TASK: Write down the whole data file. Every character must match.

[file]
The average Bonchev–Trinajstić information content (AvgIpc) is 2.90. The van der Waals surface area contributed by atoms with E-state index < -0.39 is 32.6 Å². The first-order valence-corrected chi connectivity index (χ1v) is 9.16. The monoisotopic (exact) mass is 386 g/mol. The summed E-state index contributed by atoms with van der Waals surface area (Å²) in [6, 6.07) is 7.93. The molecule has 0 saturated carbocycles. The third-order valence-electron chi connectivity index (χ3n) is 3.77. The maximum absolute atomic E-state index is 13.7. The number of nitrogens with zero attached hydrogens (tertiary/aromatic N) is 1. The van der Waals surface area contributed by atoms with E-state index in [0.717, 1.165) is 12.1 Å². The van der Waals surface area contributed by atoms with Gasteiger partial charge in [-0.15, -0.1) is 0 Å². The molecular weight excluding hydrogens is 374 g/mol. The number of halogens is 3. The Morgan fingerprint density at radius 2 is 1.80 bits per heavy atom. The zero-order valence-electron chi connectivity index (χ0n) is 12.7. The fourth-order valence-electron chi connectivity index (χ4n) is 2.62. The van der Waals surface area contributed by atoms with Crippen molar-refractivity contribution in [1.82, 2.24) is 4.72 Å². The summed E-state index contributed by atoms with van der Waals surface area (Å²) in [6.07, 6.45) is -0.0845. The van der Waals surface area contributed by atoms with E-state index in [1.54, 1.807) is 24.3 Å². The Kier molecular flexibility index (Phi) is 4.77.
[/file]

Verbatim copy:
The average Bonchev–Trinajstić information content (AvgIpc) is 2.90. The van der Waals surface area contributed by atoms with E-state index < -0.39 is 32.6 Å². The first-order valence-corrected chi connectivity index (χ1v) is 9.16. The monoisotopic (exact) mass is 386 g/mol. The summed E-state index contributed by atoms with van der Waals surface area (Å²) in [6, 6.07) is 7.93. The molecule has 0 saturated carbocycles. The third-order valence-electron chi connectivity index (χ3n) is 3.77. The maximum absolute atomic E-state index is 13.7. The number of nitrogens with zero attached hydrogens (tertiary/aromatic N) is 1. The van der Waals surface area contributed by atoms with E-state index in [0.717, 1.165) is 12.1 Å². The van der Waals surface area contributed by atoms with Gasteiger partial charge in [-0.15, -0.1) is 0 Å². The molecular weight excluding hydrogens is 374 g/mol. The number of halogens is 3. The Morgan fingerprint density at radius 2 is 1.80 bits per heavy atom. The zero-order valence-electron chi connectivity index (χ0n) is 12.7. The fourth-order valence-electron chi connectivity index (χ4n) is 2.62. The van der Waals surface area contributed by atoms with Crippen molar-refractivity contribution in [1.82, 2.24) is 4.72 Å². The summed E-state index contributed by atoms with van der Waals surface area (Å²) in [6.07, 6.45) is -0.0845. The van der Waals surface area contributed by atoms with E-state index in [1.54, 1.807) is 24.3 Å². The Kier molecular flexibility index (Phi) is 4.77.